The Burnside rules closely resembling American Football that were incorporated in 1903 by The ORFU, was an effort to distinguish it from a more rugby-oriented game. The Burnside Rules had teams reduced to 12 men per side, introduced the Snap-Back system, required the offensive team to gain 10 yards on three downs, eliminated the Throw-In from the sidelines, allowed only six men on the line, stated that all goals by kicking were to be worth two points and the opposition was to line up 10 yards from the defenders on all kicks. The rules were an attempt to standardize the rules throughout the country. The CIRFU, QRFU and CRU refused to adopt the new rules at first.〔(【引用サイトリンク】title=History - CFL.ca - Official Site of the Canadian Football League )〕 Forward passes were not allowed in the Canadian game until 1929, and touchdowns, which had been five points, were increased to six points in 1956, in both cases several decades after the Americans had adopted the same changes. The primary differences between the Canadian and American games stem from rule changes that the American side of the border adopted but the Canadian side did not (originally, both sides had three downs, goal posts on the goal lines and unlimited forward motion, but the American side modified these rules and the Canadians did not). The Canadian field width was one rule that was ''not'' based on American rules, as the Canadian game played in wider fields and stadiums that were not as narrow as the American stadiums.
The Grey Cup was established in 1909 after being donated by Albert Grey, 4th Earl Grey, The Governor General of Canada as the championship of teams under the CRU for the Rugby Football Championship of Canada.〔 Initially an amateur competition, it eventually became dominated by professional teams in the 1940s and early 1950s. The Ontario Rugby Football Union, the last amateur organization to compete for the trophy, withdrew from competition in 1954. The move ushered in the modern era of Canadian professional football.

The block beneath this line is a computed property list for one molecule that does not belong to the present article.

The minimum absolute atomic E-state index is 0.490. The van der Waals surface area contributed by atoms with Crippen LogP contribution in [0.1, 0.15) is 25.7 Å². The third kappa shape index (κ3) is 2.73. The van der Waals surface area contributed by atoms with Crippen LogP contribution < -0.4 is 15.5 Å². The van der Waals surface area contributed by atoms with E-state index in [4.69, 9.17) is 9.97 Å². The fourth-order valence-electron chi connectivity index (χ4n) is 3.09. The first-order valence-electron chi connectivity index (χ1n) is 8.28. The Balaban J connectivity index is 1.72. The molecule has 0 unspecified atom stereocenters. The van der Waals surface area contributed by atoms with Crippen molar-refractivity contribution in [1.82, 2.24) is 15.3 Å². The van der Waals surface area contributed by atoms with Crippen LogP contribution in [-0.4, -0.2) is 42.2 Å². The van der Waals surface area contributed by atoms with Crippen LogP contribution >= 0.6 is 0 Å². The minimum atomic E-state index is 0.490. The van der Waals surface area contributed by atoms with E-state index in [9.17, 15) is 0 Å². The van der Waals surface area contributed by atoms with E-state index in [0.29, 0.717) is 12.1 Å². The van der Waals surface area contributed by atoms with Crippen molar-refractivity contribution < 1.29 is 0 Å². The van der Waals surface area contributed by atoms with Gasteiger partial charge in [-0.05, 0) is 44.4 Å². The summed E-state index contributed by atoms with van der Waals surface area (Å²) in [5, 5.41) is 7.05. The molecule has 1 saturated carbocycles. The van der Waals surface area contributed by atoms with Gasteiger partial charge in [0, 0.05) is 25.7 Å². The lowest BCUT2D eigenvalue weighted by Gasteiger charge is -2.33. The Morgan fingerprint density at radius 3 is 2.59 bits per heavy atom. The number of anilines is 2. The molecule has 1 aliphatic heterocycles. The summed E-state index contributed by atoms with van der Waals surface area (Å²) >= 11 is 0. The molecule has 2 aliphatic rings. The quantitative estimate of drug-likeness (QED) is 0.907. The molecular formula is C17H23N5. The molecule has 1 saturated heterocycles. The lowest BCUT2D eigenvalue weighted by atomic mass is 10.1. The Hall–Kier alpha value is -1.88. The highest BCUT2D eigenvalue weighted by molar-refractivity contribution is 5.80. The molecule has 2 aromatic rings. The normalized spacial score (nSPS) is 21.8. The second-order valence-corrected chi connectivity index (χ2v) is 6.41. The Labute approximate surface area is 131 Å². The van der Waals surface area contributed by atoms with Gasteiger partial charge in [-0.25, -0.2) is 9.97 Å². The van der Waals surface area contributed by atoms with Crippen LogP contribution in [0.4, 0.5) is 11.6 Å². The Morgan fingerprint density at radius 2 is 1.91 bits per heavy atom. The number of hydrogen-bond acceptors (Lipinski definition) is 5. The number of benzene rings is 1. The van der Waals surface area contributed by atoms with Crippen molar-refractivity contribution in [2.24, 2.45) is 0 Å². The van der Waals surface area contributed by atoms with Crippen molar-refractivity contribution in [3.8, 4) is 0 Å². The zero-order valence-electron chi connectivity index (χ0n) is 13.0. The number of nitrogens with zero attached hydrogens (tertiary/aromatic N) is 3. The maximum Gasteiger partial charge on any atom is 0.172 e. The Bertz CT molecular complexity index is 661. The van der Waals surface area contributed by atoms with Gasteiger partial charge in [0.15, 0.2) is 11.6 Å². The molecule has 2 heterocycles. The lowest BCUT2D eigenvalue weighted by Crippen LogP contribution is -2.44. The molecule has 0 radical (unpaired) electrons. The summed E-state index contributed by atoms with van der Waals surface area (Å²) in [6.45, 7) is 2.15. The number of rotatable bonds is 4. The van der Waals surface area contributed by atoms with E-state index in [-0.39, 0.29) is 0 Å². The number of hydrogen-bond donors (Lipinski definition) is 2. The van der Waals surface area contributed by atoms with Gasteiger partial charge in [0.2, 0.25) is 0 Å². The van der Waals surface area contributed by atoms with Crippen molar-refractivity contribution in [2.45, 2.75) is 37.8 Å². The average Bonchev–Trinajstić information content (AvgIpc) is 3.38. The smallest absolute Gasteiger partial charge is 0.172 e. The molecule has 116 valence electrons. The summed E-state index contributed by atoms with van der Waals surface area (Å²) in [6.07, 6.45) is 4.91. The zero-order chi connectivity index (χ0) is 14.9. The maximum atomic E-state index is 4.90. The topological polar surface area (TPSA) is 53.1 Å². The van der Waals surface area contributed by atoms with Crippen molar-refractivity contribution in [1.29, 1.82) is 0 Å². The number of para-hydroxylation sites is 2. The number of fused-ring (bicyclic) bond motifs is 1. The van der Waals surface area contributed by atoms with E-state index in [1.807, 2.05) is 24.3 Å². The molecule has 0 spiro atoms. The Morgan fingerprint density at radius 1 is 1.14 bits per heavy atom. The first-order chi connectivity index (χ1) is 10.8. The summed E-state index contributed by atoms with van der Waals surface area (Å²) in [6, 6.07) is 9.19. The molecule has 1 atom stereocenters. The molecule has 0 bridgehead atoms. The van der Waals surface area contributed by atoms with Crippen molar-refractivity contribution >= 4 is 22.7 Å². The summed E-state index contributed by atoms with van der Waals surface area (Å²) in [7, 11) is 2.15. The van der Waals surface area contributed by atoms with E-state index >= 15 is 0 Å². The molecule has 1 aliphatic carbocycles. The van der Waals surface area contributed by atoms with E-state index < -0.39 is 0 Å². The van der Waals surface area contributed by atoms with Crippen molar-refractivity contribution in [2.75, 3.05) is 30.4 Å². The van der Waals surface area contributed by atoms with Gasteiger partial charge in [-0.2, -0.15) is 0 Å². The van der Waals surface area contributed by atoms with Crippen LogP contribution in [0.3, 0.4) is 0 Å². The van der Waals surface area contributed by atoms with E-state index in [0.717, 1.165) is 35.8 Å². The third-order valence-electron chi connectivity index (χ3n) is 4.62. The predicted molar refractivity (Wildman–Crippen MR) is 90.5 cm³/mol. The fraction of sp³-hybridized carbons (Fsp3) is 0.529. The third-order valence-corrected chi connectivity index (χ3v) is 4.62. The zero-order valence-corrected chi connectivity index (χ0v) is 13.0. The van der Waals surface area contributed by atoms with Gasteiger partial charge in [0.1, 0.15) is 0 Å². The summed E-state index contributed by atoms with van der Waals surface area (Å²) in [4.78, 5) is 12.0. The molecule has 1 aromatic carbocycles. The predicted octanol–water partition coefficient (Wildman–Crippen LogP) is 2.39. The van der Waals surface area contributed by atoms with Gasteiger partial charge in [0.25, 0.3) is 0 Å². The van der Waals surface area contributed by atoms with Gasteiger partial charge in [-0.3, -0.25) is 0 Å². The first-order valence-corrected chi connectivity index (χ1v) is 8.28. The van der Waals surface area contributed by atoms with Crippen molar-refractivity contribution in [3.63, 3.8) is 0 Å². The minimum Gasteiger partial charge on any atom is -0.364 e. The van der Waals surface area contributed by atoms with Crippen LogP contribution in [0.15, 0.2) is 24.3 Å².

Canadian football has mostly been confined to Canada, with the United States being the only other country to have hosted a high-level Canadian football game. The CFL's controversial "South Division" as it would come to be officially known attempted to put CFL teams in the United States playing under Canadian rules between 1992 and 1995. The move was aborted after three years; the Baltimore Stallions were the most successful of the numerous Americans teams to play in the CFL, winning the 83rd Grey Cup. Continuing financial losses, a lack of proper Canadian football venues, a pervasive belief that the American teams were simply pawns to provide the struggling Canadian teams with expansion fee revenue, and the return of the NFL to Baltimore prompted the end of Canadian football on the American side of the border.
In 2013, Newfoundland and Labrador became the last province to establish football at the minor league level with teams playing on the Avalon Peninsula and in Labrador City. The province however has yet to host a college or CFL game. Prince Edward Island, the smallest of the provinces, has also never hosted a CFL game.
File:Ottawa and Hamilton Tigers football game 5.jpg|A game between the Hamilton Tigers and the Ottawa Rough Riders, 1910
File:Football game between the 4th Canadian Armoured Division Atoms and the 1st Canadian Army Red and Blue Bombers.jpg|A game between the 4th Canadian Armoured Division Atoms and 1st Canadian Army Red and Blue Bombers, in Utrecht, Netherlands, October 1945
File:Statue touchdown cfhof.jpg|''Touchdown'' monument outside the Canadian Football Hall of Fame in Hamilton, Ontario
Canadian football is played at several levels in Canada; the top league is the professional nine-team Canadian Football League (CFL). The CFL regular season begins in June, and playoffs for the Grey Cup are completed by mid-November. In cities with outdoor stadiums such as Edmonton, Winnipeg, and Regina, low temperatures and icy field conditions can seriously affect the outcome of a game.
Amateur football is governed by Football Canada. At the university level, 26 teams play in four conferences under the auspices of Canadian Interuniversity Sport; the CIS champion is awarded the Vanier Cup. Junior football is played by many after high school before joining the university ranks. There are 20 junior teams in three divisions in the Canadian Junior Football League competing for the Canadian Bowl. The Quebec Junior Football League includes teams from Ontario and Quebec who battle for the Manson Cup.
Semi-professional leagues have grown in popularity in recent years, with the Alberta Football League becoming especially popular. The Northern Football Conference formed in Ontario in 1954 has also surged in popularity for former college players who do not continue to professional football. The Ontario champion plays against the Alberta champion for the "National Championship". The Canadian Major Football League is the governing body for the semi-professional game.
Women's football is starting to gain attention in Canada. The first Canadian women's league to begin operations was the Maritime Women's Football League in 2004. The largest women's league is the Western Women's Canadian Football League.
抄文引用元・出典: フリー百科事典『 ウィキペディア（Wikipedia）』